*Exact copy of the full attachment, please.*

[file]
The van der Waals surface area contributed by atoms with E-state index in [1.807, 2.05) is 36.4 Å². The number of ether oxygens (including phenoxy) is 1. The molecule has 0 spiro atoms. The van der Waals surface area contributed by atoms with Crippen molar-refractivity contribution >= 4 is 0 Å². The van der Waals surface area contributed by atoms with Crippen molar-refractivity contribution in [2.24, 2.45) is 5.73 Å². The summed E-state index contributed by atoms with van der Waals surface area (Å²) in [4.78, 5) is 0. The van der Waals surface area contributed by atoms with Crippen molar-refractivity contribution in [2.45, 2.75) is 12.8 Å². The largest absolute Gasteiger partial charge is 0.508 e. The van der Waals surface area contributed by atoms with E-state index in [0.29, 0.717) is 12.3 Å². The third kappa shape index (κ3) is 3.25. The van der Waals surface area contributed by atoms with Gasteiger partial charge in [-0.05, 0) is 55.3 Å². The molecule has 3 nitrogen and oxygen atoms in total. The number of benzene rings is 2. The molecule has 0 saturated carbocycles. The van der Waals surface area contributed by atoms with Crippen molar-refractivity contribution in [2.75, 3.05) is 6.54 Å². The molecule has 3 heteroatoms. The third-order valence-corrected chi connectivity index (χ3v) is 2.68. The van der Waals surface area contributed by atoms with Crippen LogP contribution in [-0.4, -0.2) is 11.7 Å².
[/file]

The van der Waals surface area contributed by atoms with E-state index in [1.807, 2.05) is 36.4 Å². The number of ether oxygens (including phenoxy) is 1. The molecule has 0 spiro atoms. The van der Waals surface area contributed by atoms with Crippen molar-refractivity contribution >= 4 is 0 Å². The van der Waals surface area contributed by atoms with Crippen molar-refractivity contribution in [2.24, 2.45) is 5.73 Å². The summed E-state index contributed by atoms with van der Waals surface area (Å²) in [4.78, 5) is 0. The van der Waals surface area contributed by atoms with Crippen molar-refractivity contribution in [2.45, 2.75) is 12.8 Å². The largest absolute Gasteiger partial charge is 0.508 e. The van der Waals surface area contributed by atoms with E-state index in [0.29, 0.717) is 12.3 Å². The third kappa shape index (κ3) is 3.25. The van der Waals surface area contributed by atoms with Gasteiger partial charge in [-0.05, 0) is 55.3 Å². The molecule has 3 nitrogen and oxygen atoms in total. The number of benzene rings is 2. The molecule has 0 saturated carbocycles. The van der Waals surface area contributed by atoms with Crippen molar-refractivity contribution in [2.75, 3.05) is 6.54 Å². The molecule has 3 heteroatoms. The third-order valence-corrected chi connectivity index (χ3v) is 2.68. The van der Waals surface area contributed by atoms with Crippen LogP contribution in [-0.4, -0.2) is 11.7 Å².